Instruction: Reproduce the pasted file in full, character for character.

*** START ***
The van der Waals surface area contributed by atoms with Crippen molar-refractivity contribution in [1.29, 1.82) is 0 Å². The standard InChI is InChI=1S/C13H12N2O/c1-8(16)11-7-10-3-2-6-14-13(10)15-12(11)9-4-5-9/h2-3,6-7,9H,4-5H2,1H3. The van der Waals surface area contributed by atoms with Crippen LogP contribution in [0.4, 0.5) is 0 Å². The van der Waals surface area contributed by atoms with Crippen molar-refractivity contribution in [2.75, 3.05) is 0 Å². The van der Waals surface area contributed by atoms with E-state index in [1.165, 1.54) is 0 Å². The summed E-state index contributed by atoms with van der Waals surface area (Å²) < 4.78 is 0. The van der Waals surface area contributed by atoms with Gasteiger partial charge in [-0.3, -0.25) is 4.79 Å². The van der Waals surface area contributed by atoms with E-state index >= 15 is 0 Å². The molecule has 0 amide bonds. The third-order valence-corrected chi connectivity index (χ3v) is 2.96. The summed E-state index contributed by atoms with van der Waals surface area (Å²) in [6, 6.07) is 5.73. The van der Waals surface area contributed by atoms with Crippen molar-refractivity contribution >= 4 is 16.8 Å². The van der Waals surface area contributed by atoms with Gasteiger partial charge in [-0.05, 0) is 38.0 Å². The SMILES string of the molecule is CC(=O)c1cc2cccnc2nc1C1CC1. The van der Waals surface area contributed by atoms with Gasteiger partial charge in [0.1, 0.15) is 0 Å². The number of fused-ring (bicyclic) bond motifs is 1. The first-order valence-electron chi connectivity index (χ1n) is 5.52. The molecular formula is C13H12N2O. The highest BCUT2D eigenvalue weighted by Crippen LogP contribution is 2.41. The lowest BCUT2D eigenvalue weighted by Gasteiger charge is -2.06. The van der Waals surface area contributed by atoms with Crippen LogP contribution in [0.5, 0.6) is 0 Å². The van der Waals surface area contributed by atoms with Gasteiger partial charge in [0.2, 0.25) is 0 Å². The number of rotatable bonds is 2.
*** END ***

The van der Waals surface area contributed by atoms with Crippen molar-refractivity contribution in [1.29, 1.82) is 0 Å². The standard InChI is InChI=1S/C13H12N2O/c1-8(16)11-7-10-3-2-6-14-13(10)15-12(11)9-4-5-9/h2-3,6-7,9H,4-5H2,1H3. The van der Waals surface area contributed by atoms with Crippen LogP contribution in [0.4, 0.5) is 0 Å². The van der Waals surface area contributed by atoms with Crippen molar-refractivity contribution in [2.75, 3.05) is 0 Å². The van der Waals surface area contributed by atoms with E-state index in [1.165, 1.54) is 0 Å². The summed E-state index contributed by atoms with van der Waals surface area (Å²) < 4.78 is 0. The van der Waals surface area contributed by atoms with Gasteiger partial charge in [-0.3, -0.25) is 4.79 Å². The van der Waals surface area contributed by atoms with E-state index >= 15 is 0 Å². The molecule has 0 amide bonds. The third-order valence-corrected chi connectivity index (χ3v) is 2.96. The summed E-state index contributed by atoms with van der Waals surface area (Å²) in [6, 6.07) is 5.73. The van der Waals surface area contributed by atoms with Crippen molar-refractivity contribution >= 4 is 16.8 Å². The van der Waals surface area contributed by atoms with Gasteiger partial charge in [-0.05, 0) is 38.0 Å². The SMILES string of the molecule is CC(=O)c1cc2cccnc2nc1C1CC1. The van der Waals surface area contributed by atoms with Gasteiger partial charge in [0.1, 0.15) is 0 Å². The number of fused-ring (bicyclic) bond motifs is 1. The first-order valence-electron chi connectivity index (χ1n) is 5.52. The molecular formula is C13H12N2O. The highest BCUT2D eigenvalue weighted by Crippen LogP contribution is 2.41. The lowest BCUT2D eigenvalue weighted by Gasteiger charge is -2.06. The van der Waals surface area contributed by atoms with Crippen LogP contribution in [0.5, 0.6) is 0 Å². The van der Waals surface area contributed by atoms with Gasteiger partial charge in [0.2, 0.25) is 0 Å². The number of rotatable bonds is 2.